Adding sections about spec files and `packaging`.

master
Philippe PITTOLI 3 years ago
parent acb59721d3
commit 68537c60f6
  1. 205
      content/baguette/index.md

@ -272,15 +272,13 @@ There is a strict separation between core system and third party software.<br />
All our tools are designed to be simple to use, to understand, to read.
<u>Feel free to provide a feedback.</u>
<red>TODO: spec files, the file format used in `package`, `packaging` and `service`.</red>
---
<a name="spec-format"></a>
**Spec files.** *our declarative format*<br />
Before presenting our tools, here a file format named `spec` that we tend to use when relevant.
It is *declarative*: we tend not to tell instructions how to do things (copy this file here, download this, etc.) but to describe something (url of the project is `https://example.com/xxx`).
This way, we can provide an easy to understand format which looks like YAML a lot, but allows us to do much more.
The `spec format` is only composed of variables, lists, code block and named sections.
Here a quick example.
```yaml
@ -299,14 +297,14 @@ list:
- c
```
And now, we can add `block sections` to it: sometime we <u>do</u> want to tell instructions.
This looks a lot like YAML, but now we add `code block` to it: because sometimes we <u>do</u> want to tell instructions.
```yaml
# We have the URL of the tarballs for a software
software-url: 'https://example.com/my-software/'
# ... and we want to get its last version number
# "@watch" is a section, the name "watch" has a meaning in the application reading the file
# "@watch" is a block, the name "watch" has a meaning in the application reading the file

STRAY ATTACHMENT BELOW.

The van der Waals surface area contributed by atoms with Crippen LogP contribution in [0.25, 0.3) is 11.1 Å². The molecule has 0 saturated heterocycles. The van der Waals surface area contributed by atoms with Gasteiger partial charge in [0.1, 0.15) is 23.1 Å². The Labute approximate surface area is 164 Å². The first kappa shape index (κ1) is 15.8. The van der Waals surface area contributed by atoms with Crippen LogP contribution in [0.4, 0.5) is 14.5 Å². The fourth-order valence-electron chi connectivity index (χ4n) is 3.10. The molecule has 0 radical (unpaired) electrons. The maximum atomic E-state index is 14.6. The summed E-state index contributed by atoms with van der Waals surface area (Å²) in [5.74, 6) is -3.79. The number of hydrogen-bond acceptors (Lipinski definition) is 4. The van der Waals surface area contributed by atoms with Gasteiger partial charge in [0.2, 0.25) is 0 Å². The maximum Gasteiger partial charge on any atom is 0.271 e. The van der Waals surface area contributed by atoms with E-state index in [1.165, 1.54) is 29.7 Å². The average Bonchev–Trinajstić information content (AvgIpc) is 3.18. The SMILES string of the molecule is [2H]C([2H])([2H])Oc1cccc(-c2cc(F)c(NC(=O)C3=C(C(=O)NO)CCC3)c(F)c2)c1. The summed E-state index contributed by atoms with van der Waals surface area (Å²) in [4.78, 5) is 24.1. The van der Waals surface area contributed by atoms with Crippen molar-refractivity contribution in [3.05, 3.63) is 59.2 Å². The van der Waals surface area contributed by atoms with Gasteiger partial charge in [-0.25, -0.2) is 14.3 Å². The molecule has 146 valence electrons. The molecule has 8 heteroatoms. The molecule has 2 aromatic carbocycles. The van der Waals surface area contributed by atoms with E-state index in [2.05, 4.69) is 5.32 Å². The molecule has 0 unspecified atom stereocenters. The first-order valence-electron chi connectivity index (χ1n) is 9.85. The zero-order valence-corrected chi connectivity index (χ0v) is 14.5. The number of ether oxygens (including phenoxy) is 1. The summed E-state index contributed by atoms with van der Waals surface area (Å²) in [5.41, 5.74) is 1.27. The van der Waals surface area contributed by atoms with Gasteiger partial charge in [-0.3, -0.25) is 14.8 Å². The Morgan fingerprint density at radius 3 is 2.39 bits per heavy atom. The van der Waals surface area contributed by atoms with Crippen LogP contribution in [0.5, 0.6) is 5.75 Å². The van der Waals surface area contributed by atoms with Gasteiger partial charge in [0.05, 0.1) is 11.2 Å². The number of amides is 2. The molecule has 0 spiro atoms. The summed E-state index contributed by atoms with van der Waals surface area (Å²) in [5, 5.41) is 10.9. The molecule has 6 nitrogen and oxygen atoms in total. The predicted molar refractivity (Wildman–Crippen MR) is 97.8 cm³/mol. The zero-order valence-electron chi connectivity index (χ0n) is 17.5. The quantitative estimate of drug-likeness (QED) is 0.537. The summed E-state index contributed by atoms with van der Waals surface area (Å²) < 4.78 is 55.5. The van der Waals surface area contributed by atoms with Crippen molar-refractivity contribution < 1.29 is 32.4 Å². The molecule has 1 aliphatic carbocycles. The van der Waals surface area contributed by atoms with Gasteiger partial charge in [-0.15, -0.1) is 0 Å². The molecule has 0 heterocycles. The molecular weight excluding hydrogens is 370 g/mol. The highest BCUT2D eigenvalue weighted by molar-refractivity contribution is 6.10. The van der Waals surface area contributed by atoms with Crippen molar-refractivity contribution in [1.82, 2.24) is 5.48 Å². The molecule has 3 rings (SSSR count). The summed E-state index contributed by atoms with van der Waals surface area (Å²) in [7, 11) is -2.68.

@watch
# the following is simple shell scripting
curl %{software-url} -o- 2>/dev/null | \
@ -314,23 +312,27 @@ software-url: 'https://example.com/my-software/'
tail -1
```
Sometime, we want to refer to a file (or directory), and add metadata to it.
Sometimes, we want to refer to a file (or directory) and add metadata to it: here `named sections`.
```yaml
# as for "@watch", "%configuration" has a meaning in the application reading the file
# this time, the block is named
# this time, the block has an arbitrary name
%configuration postgresql.conf
# within a named block, we find simple declarations as outside the block
# within a named section, we find simple declarations as outside the block
name: database configuration
creation-command: my-script.sh -a -b -c
```
Next, the usage in practice: [packaging](#packaging), [service](#service).
---
<red>TODO: explains why it's different / better than other package managers.</red>
<a name="package"></a>
**[Package][package]: our package manager.**<br />
Package covers the basics: install, remove, search and provide informations about a package, and it creates rootfs.
Package knows the minimal set of binaries and configuration required to build the target, so it only installs the minimal environment to perform compilation.
`Package` covers the basics: install, remove, search and provide informations about a package.
`Package` can create minimal rootfs, to bootstrap BaguetteOS on another system or to create test environments for example.
Package provides slotting by default: no need for custom environments for each software.
@ -339,54 +341,192 @@ The database format contains `world`, `installed`, `[package-name]/[slot]/manife
Package's configuration is a list of repositories, authorized package signing keys and packaging variables (cflags, makeflags, and so on).
Finally, `Package` can easily be expanded, as it only relies on a few hundred lines of Crystal code.